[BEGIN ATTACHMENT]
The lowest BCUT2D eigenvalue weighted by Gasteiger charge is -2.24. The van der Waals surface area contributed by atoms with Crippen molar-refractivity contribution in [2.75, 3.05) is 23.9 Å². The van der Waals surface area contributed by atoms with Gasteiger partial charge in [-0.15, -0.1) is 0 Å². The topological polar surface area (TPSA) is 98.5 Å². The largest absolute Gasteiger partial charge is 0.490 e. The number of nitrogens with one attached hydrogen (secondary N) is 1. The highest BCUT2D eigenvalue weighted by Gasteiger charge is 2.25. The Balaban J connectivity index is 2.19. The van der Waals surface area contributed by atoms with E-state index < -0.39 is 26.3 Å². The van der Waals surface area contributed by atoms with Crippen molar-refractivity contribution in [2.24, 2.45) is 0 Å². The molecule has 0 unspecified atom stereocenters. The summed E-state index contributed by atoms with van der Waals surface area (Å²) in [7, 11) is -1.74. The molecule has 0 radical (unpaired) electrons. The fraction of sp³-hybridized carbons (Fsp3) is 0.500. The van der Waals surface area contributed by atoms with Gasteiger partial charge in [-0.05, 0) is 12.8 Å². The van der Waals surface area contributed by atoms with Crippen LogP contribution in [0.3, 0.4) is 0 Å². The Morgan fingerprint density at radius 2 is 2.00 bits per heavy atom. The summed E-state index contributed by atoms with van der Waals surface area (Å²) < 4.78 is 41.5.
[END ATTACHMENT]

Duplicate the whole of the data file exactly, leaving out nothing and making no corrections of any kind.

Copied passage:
The lowest BCUT2D eigenvalue weighted by Gasteiger charge is -2.24. The van der Waals surface area contributed by atoms with Crippen molar-refractivity contribution in [2.75, 3.05) is 23.9 Å². The van der Waals surface area contributed by atoms with Gasteiger partial charge in [-0.15, -0.1) is 0 Å². The topological polar surface area (TPSA) is 98.5 Å². The largest absolute Gasteiger partial charge is 0.490 e. The number of nitrogens with one attached hydrogen (secondary N) is 1. The highest BCUT2D eigenvalue weighted by Gasteiger charge is 2.25. The Balaban J connectivity index is 2.19. The van der Waals surface area contributed by atoms with E-state index < -0.39 is 26.3 Å². The van der Waals surface area contributed by atoms with Crippen molar-refractivity contribution in [2.24, 2.45) is 0 Å². The molecule has 0 unspecified atom stereocenters. The summed E-state index contributed by atoms with van der Waals surface area (Å²) in [7, 11) is -1.74. The molecule has 0 radical (unpaired) electrons. The fraction of sp³-hybridized carbons (Fsp3) is 0.500. The van der Waals surface area contributed by atoms with Gasteiger partial charge in [-0.05, 0) is 12.8 Å². The van der Waals surface area contributed by atoms with Crippen LogP contribution in [0.3, 0.4) is 0 Å². The Morgan fingerprint density at radius 2 is 2.00 bits per heavy atom. The summed E-state index contributed by atoms with van der Waals surface area (Å²) < 4.78 is 41.5.